NICOSIA, Cyprus — Cypriot President Nicos Anastasiades vowed Friday to keep his country in the eurozone as Cypriots adapted to a second day of restrictions on their use of the euro to prevent a financial collapse.
The government averted panic withdrawals Thursday when it allowed banks to open for the first time in almost two weeks, and it eased some of those restrictions on Friday. The curbs on access to cash are designed to prevent a run on deposits after Anastasiades forged an agreement with the eurozone on a financial rescue that is being funded in part by those with deposits over 100,000 euros in the two largest banks.
"We're not about to leave the euro," Anastasiades said in a speech in Nicosia. "The dramatic developments in our country must find us united, so that we can successfully implement the euro group accord."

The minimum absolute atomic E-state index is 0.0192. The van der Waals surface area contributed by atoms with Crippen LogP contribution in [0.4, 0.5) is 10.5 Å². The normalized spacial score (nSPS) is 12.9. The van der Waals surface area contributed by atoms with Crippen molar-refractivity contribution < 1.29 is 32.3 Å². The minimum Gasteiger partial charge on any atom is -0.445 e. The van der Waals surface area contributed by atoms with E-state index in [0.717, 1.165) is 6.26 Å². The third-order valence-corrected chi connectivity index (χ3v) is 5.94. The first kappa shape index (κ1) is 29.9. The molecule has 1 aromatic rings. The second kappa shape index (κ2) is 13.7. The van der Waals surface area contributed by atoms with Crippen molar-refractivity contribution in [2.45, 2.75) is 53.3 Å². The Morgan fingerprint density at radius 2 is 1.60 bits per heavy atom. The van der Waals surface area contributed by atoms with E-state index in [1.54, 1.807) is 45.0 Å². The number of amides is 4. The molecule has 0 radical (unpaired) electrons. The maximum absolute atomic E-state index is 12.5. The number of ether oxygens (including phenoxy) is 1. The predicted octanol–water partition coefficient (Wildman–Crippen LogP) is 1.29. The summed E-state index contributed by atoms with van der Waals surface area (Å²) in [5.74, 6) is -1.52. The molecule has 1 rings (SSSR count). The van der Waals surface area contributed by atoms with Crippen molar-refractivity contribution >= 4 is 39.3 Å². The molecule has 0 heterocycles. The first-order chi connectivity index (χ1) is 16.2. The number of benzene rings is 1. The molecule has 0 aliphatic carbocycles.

European officials have urged the country to move quickly to lift the restrictions, the first time that a member of the eurozone has imposed controls on the movement of capital. The curbs include a 300 euro ($384) daily limit on withdrawals and restrictions on transfers to accounts outside the country. Customers can transfer abroad at most 5,000 euros per month from a given financial institution.
How long the measures will remain in force is unclear. The central bank Friday published a decree lifting all restrictions on credit, debit and prepay card transactions within Cyprus.
There were few lines at banks in Nicosia on Friday.